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    Imagine a university program that actually invites controversy, that sets out to make sure opposing viewpoints get aired, that seeks speakers who generate discussion and debate.  

     That’s exactly what happened at UNI just over a half-century ago, in the spring of ’66.

    UNI’s student and faculty Senates created a “Controversial Speakers” program.  
    This event gets explained in “A Century of Leadership and Service,” a wonderful two-volume history of UNI written by Professors William Lang and Daryl Pendergraft.  They detail UNI’s attempt to challenge students and faculty with speakers they might not otherwise hear. 

    The Iowa Board of Regents fully supported the program, saying it was “designed to demonstrate that in a democratic society all citizens have not only the right but also the obligation to inform themselves on issues of contemporary concern including politics, religion, ethics, and morals.”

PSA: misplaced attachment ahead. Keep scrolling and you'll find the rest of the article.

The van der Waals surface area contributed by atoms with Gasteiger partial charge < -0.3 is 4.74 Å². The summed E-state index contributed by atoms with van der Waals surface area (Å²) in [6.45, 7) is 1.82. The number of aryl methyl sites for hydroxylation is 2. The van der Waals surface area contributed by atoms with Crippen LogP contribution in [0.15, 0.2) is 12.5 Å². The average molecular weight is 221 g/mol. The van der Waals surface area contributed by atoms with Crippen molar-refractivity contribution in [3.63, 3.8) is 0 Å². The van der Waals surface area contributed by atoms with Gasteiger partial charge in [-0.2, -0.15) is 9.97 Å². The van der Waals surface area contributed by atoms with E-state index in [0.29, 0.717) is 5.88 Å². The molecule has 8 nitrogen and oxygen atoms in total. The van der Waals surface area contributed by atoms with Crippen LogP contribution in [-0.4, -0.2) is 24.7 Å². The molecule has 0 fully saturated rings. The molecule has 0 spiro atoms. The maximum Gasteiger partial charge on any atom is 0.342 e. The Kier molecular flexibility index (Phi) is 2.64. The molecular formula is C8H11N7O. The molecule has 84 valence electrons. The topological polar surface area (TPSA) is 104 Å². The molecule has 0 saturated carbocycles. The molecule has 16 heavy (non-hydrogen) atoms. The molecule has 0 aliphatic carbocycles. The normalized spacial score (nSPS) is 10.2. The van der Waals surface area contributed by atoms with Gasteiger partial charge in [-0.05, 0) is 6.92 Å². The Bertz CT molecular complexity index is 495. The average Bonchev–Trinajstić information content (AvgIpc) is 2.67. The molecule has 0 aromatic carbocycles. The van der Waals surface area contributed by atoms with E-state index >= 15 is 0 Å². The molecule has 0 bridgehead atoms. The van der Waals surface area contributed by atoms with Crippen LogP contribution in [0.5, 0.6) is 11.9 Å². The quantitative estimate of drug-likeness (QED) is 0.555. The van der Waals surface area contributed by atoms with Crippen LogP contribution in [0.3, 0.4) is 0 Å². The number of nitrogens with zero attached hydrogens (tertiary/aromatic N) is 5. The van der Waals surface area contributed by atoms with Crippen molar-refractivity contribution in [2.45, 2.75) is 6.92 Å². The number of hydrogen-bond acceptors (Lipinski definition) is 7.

I began my UNI teaching career as the program was gearing up.  I heard many of the speakers, including Black Panther Stokely Carmichael, civil rights activist Dick Gregory, beat poet Allen Ginsburg, and most bizarre of all, hippie/yippie Jerry Rubin, who in 1970 harangued 5,000 UNI students and faculty at O.R. Latham football field.  

    Some legislators were outraged, most prominently Charles Grassley, who roundly objected to speaker American Communist Party speaker Herbert Aptheker, calling Aptheker’s invitation to speak “deplorable and shameful,” and that “compulsory student fees and buildings paid for by the taxpayers were used to support this un-American philosophy under the guise of freedom of speech.” Other legislators chimed in, putting pressure on UNI to bar such speakers from campus.  

     However, 22 Cedar Falls and Waterloo Ministers defended the program, writing in a letter to the Courier, “. . . an integral function of higher education in a free society is to provide free discussion,” and that SCI students “exhibited a high degree of maturity in evaluating. . .speakers and opinions.”